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Re: Porphyry

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  • John
    Hi Joe, Thanks for your help. I was actually interested in the original Greek as it would provide much better clues into the original meaning of the text.
    Message 1 of 19 , Jul 2, 2013
      Hi Joe,

      Thanks for your help.  

      I was actually interested in the original Greek as it would provide much better clues into the original meaning of the text.  After a lot of searching I found this page: http://www.karmanor.gr/index.php?mid=2&lid=1&aid=53 which has the text.

      Note that the original Greek actually reads as follows (hope Yahoo doesn't corrupt this).  

      Εδώ αφού πέθανε ενταφιάστηκε ο Ζαν που Î"ία τον αποκαλούν

      There are two names for Zeus.  The first is Ζαν, Zan, apparently a very old name, as the origin and preserver of life.  The second is Î"ία, Dia, which has more of a connotation of division.  Plato seems to have commented on the dual nature of Zeus' names (Kratylos 395e-396b). http://www.hellenicgods.org/Zeus has really good notes on this (see the section titled "Zefs Unites, Zefs Divides" and corresponding footnote [2]).

      Interesting food for thought...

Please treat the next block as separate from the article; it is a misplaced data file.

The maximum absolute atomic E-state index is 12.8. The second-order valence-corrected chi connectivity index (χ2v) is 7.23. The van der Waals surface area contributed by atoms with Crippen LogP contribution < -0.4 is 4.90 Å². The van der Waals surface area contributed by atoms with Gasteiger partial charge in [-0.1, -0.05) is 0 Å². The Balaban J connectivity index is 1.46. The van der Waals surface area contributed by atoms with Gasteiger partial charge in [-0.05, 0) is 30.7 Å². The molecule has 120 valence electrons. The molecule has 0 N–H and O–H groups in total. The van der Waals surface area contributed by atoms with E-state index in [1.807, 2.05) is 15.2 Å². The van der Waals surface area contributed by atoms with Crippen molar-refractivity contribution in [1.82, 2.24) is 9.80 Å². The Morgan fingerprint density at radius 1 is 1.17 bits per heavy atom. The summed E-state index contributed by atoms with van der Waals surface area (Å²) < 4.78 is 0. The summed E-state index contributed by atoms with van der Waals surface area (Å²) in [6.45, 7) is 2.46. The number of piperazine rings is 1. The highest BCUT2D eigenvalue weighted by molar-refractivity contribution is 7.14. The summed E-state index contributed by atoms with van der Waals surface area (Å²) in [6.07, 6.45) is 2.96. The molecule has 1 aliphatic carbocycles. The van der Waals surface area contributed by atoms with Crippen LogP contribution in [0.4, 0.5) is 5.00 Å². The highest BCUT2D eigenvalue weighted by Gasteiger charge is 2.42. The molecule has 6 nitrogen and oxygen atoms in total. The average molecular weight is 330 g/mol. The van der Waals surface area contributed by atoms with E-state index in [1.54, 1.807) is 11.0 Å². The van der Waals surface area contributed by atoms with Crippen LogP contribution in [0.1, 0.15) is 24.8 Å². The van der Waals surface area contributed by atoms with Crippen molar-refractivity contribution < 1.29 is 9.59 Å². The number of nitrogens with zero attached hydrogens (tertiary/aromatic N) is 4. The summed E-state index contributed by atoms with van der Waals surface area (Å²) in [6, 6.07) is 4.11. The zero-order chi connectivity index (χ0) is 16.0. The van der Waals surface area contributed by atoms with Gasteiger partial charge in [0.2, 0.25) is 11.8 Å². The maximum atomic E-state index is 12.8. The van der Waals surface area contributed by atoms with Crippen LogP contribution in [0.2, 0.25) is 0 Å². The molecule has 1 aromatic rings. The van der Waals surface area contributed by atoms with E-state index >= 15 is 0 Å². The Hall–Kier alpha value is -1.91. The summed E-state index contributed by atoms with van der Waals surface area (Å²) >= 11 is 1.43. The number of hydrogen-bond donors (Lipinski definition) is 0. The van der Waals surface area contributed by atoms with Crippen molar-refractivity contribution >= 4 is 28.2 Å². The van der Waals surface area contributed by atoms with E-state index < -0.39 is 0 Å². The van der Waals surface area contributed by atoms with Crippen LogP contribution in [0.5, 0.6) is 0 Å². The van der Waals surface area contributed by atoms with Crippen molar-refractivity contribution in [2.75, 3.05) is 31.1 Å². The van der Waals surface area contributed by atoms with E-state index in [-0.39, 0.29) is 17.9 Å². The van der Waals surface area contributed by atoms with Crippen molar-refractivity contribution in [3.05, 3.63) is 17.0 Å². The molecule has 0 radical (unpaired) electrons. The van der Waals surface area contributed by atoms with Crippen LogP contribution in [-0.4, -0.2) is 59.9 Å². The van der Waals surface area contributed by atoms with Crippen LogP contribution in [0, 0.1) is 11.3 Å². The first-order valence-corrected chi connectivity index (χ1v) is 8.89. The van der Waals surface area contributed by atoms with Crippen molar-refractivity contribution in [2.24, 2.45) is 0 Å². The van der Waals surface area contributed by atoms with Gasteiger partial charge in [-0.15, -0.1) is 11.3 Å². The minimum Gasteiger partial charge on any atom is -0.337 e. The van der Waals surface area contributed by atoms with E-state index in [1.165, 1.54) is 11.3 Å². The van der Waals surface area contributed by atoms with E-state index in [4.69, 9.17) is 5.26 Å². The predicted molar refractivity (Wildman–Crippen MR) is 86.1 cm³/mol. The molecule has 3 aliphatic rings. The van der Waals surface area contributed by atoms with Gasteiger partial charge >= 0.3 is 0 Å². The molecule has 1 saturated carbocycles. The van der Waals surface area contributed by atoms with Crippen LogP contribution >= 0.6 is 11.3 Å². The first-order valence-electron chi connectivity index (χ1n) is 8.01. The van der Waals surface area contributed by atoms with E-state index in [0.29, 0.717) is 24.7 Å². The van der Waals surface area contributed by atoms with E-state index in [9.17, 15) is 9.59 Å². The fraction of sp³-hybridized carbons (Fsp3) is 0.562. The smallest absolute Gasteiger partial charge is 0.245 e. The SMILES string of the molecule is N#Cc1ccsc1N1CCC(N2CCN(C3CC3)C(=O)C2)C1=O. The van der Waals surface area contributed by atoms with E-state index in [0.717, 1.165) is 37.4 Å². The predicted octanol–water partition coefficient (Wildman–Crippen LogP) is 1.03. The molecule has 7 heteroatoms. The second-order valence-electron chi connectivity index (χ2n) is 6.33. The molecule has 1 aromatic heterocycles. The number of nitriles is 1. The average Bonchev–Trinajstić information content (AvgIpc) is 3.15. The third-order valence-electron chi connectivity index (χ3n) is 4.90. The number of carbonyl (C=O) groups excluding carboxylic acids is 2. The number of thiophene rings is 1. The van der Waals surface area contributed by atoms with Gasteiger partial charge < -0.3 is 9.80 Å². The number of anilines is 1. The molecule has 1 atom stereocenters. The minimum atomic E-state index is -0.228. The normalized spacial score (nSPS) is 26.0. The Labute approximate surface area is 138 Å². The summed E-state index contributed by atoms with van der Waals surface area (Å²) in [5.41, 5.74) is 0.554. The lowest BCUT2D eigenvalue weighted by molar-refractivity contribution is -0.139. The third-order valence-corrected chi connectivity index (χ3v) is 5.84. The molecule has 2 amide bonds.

Take care,

      John

      --- In Pythagorean-L@yahoogroups.com, Joe Flower wrote:
      >
      > John, it's me again.  (I just replied to your quest for a translation of Porphyry's biography of Pythagoras.)  I don't know why the interest in Taylor's translations or reporting, but I believe "Jove" is a Roman name (also called Jupiter and Jovis by the Romans), for the Greek god, Zeus.  (I'm not familiar with the name Zan.)  This seems especially significant since Rome did not exist at the time of Pythagoras or Porphyry.  I think in Taylor's time, it was the norm to use Greek and Roman names interchangeably for the same deity, and we still toss around the characterization of "Greco-Roman" as if it's one culture.  The Greeks and Romans were not the same at all.  And the Greek deities that Romans borrowed were naturally altered  by Roman cultural values and understandings, as well as the names changed. 
      >
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      >
      > >________________________________
      > > From: John john@...
      > >To: Pythagorean-L@yahoogroups.com
      > >Sent: Monday, July 1, 2013 2:55 PM
      > >Subject: [Pythagorean-L] Re: Porphyry
      > >
      > >
      > >
      > > 
      > >Does anyone still have a copy of the Life of Pythagoras by Porphyry in
      > >Greek? The link below no longer works. I'm looking in particular for
      > >the Greek original for the phrase which Taylor translates as "Zeus
      > >deceased here lies, whom men call Jove." It is of great interest to me
      > >to understand the actual original names he is translating into Zeus and
      > >Jove. Some commentators translate the first Zeus as Zan but I'd like to
      > >see the proof. [;)]
      > >Thanks!
      > >
      > >--- In Pythagorean-L@yahoogroups.com, "Larry Rafey" wrote:
      > >>
      > >> ACB and anyone else interested:
      > >>
      > >> http://www.ellopos.net/elpenor/porphyry.pdf
      > >>
      > >> Rafey
      > >>
      > >>
      > >
      > >
      > >
      > >
      >
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